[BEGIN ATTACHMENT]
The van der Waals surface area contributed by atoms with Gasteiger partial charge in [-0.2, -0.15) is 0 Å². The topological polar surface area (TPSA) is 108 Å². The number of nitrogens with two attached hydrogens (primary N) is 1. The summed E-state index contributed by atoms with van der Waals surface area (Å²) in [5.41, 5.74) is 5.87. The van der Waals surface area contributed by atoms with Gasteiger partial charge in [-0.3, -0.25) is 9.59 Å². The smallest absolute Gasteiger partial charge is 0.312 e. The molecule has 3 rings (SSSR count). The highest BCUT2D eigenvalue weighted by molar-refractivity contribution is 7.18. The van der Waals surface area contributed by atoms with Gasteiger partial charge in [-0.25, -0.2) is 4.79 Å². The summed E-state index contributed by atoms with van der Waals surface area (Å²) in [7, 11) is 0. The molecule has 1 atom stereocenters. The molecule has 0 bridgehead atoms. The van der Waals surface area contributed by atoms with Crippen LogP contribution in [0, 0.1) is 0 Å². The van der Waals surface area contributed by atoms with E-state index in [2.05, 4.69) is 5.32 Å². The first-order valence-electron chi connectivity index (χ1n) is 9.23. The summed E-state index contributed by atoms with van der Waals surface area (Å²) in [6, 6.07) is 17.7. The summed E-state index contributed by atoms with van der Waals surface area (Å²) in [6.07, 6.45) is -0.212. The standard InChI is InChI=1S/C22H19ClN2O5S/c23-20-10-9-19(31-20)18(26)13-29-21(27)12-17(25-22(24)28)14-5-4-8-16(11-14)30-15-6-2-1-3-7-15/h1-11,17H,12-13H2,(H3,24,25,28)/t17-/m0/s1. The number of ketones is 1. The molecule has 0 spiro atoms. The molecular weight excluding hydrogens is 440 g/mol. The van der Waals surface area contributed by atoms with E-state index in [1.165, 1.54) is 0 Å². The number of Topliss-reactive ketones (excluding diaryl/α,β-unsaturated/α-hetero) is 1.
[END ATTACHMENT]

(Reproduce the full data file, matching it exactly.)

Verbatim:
The van der Waals surface area contributed by atoms with Gasteiger partial charge in [-0.2, -0.15) is 0 Å². The topological polar surface area (TPSA) is 108 Å². The number of nitrogens with two attached hydrogens (primary N) is 1. The summed E-state index contributed by atoms with van der Waals surface area (Å²) in [5.41, 5.74) is 5.87. The van der Waals surface area contributed by atoms with Gasteiger partial charge in [-0.3, -0.25) is 9.59 Å². The smallest absolute Gasteiger partial charge is 0.312 e. The molecule has 3 rings (SSSR count). The highest BCUT2D eigenvalue weighted by molar-refractivity contribution is 7.18. The van der Waals surface area contributed by atoms with Gasteiger partial charge in [-0.25, -0.2) is 4.79 Å². The summed E-state index contributed by atoms with van der Waals surface area (Å²) in [7, 11) is 0. The molecule has 1 atom stereocenters. The molecule has 0 bridgehead atoms. The van der Waals surface area contributed by atoms with Crippen LogP contribution in [0, 0.1) is 0 Å². The van der Waals surface area contributed by atoms with E-state index in [2.05, 4.69) is 5.32 Å². The first-order valence-electron chi connectivity index (χ1n) is 9.23. The summed E-state index contributed by atoms with van der Waals surface area (Å²) in [6, 6.07) is 17.7. The summed E-state index contributed by atoms with van der Waals surface area (Å²) in [6.07, 6.45) is -0.212. The standard InChI is InChI=1S/C22H19ClN2O5S/c23-20-10-9-19(31-20)18(26)13-29-21(27)12-17(25-22(24)28)14-5-4-8-16(11-14)30-15-6-2-1-3-7-15/h1-11,17H,12-13H2,(H3,24,25,28)/t17-/m0/s1. The number of ketones is 1. The molecule has 0 spiro atoms. The molecular weight excluding hydrogens is 440 g/mol. The van der Waals surface area contributed by atoms with E-state index in [1.165, 1.54) is 0 Å². The number of Topliss-reactive ketones (excluding diaryl/α,β-unsaturated/α-hetero) is 1.